For the first time, Twitter’s chief executive, Jack Dorsey, has described his “complicated” feelings about the US president-elect Donald Trump’s use of the social media service.
Speaking at the Code Commerce conference in California, Dorsey demurred when asked if he felt responsible for Trump’s election. “America is responsible for Donald Trump being president,” he said, before conceding that, more than any other candidate, Trump excelled in his use of Twitter.
“He’s known how to use it for quite some time. I think it’s an important time for the company and service. And having the president-elect on our service, using it as a direct line of communication, allows everyone to see what’s on his mind in the moment. I think that’s interesting. I think it’s fascinating. I haven’t seen that before.
“We’re definitely entering a new world where everything is on the surface and we can all see it in real time and we can have conversations about it. Where does that go? I’m not really sure. But it’s definitely been fascinating to learn from.”
Asked how he felt about Trump’s use of the service, Dorsey said: “Complicated”.
“I feel very proud of the role of the service and what it stands for and everything that we’ve done, and that continues to accelerate every single day. Especially as it’s had such a spotlight on it through his usage and through the election.”
More than any other social network, Twitter has taken a stand against the surge of far-right activity that followed Donald Trump’s victory. A few days after the election, the company announced a host of new safety features, including a crackdown on hate speech and a renewed focus on training its moderators to better react to threats of violence and hateful conduct.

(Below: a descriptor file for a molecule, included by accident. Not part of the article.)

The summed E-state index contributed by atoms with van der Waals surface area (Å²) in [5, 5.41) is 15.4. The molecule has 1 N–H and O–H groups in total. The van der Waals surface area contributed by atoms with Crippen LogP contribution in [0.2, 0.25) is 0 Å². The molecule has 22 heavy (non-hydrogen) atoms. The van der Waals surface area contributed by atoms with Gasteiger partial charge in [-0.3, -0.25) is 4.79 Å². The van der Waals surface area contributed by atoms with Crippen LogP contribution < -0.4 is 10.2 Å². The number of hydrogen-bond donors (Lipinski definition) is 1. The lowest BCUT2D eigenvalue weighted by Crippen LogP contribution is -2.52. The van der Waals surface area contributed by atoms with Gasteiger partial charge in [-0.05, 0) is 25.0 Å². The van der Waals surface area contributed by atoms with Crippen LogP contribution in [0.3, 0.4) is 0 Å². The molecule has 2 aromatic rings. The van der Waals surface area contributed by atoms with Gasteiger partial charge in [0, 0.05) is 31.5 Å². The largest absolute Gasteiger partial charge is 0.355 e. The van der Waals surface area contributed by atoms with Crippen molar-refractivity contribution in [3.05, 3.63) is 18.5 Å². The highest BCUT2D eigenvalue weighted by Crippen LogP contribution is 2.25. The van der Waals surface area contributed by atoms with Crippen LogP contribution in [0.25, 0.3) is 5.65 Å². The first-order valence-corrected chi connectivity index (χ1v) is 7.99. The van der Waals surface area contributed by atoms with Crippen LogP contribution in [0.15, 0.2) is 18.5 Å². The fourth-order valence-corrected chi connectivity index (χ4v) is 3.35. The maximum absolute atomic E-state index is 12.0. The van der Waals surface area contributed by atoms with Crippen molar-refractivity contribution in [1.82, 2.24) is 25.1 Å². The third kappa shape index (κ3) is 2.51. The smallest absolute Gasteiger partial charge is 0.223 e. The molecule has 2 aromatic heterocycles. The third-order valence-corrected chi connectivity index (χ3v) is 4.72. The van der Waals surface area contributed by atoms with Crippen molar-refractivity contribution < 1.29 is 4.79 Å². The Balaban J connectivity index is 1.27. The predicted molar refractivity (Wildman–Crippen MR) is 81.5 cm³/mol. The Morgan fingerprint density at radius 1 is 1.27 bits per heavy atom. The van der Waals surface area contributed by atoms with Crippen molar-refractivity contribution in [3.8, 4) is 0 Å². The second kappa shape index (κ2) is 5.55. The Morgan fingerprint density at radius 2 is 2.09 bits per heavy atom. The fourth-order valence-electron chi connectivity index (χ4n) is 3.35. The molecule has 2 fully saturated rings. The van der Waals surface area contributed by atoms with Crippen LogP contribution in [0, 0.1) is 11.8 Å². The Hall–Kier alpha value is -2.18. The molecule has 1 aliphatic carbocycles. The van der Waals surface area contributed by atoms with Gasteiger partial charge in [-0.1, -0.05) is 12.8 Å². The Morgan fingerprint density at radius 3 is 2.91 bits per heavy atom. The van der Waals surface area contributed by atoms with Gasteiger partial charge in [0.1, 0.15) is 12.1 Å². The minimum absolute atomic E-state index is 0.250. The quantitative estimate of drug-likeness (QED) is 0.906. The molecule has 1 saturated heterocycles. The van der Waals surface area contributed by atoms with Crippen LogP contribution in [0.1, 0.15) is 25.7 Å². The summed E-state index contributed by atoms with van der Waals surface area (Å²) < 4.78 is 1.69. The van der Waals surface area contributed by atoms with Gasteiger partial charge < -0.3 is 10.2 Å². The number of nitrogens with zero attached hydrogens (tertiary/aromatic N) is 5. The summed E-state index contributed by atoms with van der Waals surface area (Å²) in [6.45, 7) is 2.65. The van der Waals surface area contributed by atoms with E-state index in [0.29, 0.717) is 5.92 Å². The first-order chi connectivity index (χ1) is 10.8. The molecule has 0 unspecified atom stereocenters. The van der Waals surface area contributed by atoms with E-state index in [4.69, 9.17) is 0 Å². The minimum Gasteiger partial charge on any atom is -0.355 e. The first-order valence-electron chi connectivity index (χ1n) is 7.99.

“The amount of abuse, bullying, and harassment seen across the internet has risen sharply over the past few years,” Twitter said at the time. “In the worst cases, this type of conduct threatens human dignity, which we should all stand together to protect.”
That same day, Twitter banned a host of notable “alt-right” users, members of the far-right subculture who push a meme-filled variant of traditional white supremacist views. Banned accounts included that of Richard B Spencer, a white nationalist Trump supporter who hosted a conference last month where supporters gave Nazi salutes.
While Twitter has received praise from some for taking action, the move has also raised difficult questions for the company: what would it do if the president-elect tweeted views that his supporters have been banned from the network for expressing?